Rule of law dispute with Poland simmers on, with no end in sight

European Commission Vice President, Dutch Frans Timmermans (L) shakes hands with Konrad Szymanski, Polish European affairs minister during a European General Affairs Council in Brussels, Belgium, 18 September 2018. [EPA-EFE/OLIVIER HOSLET]

Despite expectations to the contrary, the European Commission decided not to refer the Polish Supreme Court law to the EU’s top court on Wednesday (19 September), following a meeting of EU affairs ministers that heard Poland’s arguments on Tuesday. But it does not necessarily mean a detente is on the cards.

According to a senior EU official cited by Reuters, the EU executive might have decided to postpone announcing it would take Poland to EU’s top court until next Monday, most likely to avoid interfering with the informal EU summit in Austria this week.

For the second time since June, Poland’s EU affairs minister Konrad Szymański presented his government’s arguments to his ministerial colleagues under the Article 7 infringement procedure launched by the Commission in December 2017, but the meeting did not resolve the current stalemate in the dispute between Warsaw and Brussels.

Poland avoids new EU lawsuit in extremis

First Vice President Frans Timmermans on Wednesday (19 September) was expected to ask the College of Commissioners to refer the Polish Supreme Court law to the EU’s top court, the European Court of Justice.

In another defiant move, a day after the ministerial meeting, Polish President Andrzej Duda proceeded with the appointment of 10 judges to the new disciplinary chamber of the Supreme Court. But Prime Minister Mateusz Morawiecki opted for an apparently more conciliatory tactic.

He met Supreme Court’s first president Małgorzata Gersdorf. The half-hour meeting had been initiated by the government and dedicated to the changes in the judiciary, according to government spokesman Michał Laskowski.

On Friday, the Polish online news site Onet.pl reported, citing internal sources, that the Polish government is considering concessions regarding the Supreme Court.

In response to those media reports, Gersdorf called a press conference to say: “I presented my position on our minimum and red lines. And this position of the Supreme Court and mine has not undergone any changes,” she emphasised.

Her conditions included demands that all judges forced into retirement at the age of 65 return to their positions, that Gersdorf remain the first president of the Supreme Court and that the constitutional nature of the National Court Register and proceedings in the National Court Register be restored.

“I would also like to express the hope that the meeting with the Prime Minister Mateusz Morawiecki was not just an attempt to play for time but a real attempt to start a dialogue,” Gersdorf emphasised in a declaration on Friday.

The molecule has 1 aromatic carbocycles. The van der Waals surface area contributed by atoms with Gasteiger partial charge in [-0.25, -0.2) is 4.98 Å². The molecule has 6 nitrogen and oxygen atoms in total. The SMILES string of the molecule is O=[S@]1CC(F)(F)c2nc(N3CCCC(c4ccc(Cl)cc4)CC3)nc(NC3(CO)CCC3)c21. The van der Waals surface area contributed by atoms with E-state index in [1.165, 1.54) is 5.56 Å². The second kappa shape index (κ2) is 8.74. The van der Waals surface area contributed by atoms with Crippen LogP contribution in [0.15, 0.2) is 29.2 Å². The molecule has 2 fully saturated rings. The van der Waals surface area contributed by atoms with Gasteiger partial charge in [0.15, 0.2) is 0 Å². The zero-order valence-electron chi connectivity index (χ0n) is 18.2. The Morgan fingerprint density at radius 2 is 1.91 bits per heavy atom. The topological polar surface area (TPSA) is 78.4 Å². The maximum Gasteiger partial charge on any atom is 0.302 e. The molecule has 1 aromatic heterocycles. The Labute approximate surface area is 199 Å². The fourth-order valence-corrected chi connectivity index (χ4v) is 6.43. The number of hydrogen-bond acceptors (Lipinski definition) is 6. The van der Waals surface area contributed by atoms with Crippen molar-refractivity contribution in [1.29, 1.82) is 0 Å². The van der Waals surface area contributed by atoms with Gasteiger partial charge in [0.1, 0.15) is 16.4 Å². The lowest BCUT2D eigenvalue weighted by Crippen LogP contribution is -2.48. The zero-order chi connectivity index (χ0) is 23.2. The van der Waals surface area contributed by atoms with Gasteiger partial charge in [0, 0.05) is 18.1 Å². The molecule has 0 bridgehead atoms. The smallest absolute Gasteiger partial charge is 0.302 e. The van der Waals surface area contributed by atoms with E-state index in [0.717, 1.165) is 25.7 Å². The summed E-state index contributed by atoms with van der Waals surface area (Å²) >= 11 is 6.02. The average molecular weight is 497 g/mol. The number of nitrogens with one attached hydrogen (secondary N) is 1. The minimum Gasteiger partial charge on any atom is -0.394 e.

Such solutions, however, are unlikely to materialise as they would represent a significant blow to the Polish government’s firm stance towards Brussels only weeks before the local election in October.

The Commission declined to comment on possible concessions Morawiecki may have offered or to say whether it sees a way to resolve the spat with the Polish government without submitting a complaint to the EU’s top court.

“The deputy head of the Commission, Frans Timmermans, is in touch with the Polish authorities,” Commission spokesperson Margaritis Schinas told reporters in Brussels. “We are in the process of a structured procedure, and at the end of this procedure, a step will be taken,” Schinas said. He left open if the Polish case will be subject in next week’s Commission meeting.

'Sad day' as Poland banned from EU judicial body

Poland was banned Monday (17 September) from the EU body representing the member states’ judicial institutions over its perceived lack of independence after controversial government reforms.

Dimitry Kochenov, professor of EU constitutional law at the University of Groningen, told EURACTIV there were “no reasons whatsoever to believe that the Polish government is turning and offering any kind of concessions in the context of the long-term approach to judicial independence”.

“As the Polish courts are currently fighting for their own survival (also in front of the Court of Justice), the Commission had to decide whether it has all the right to discretion, to decide whether it supports the Polish courts against an authoritarian takeover or ready to support the authoritarian actions by hesitating – and the Commission decided to sit out and wait. This is a cowardly decision, given the crucial nature of the fight that is ongoing,” Kochenov said.

“In the end, we have only one institution in Europe that is potentially able to change the situation for the better and that is the Court of Justice of the European Union.”

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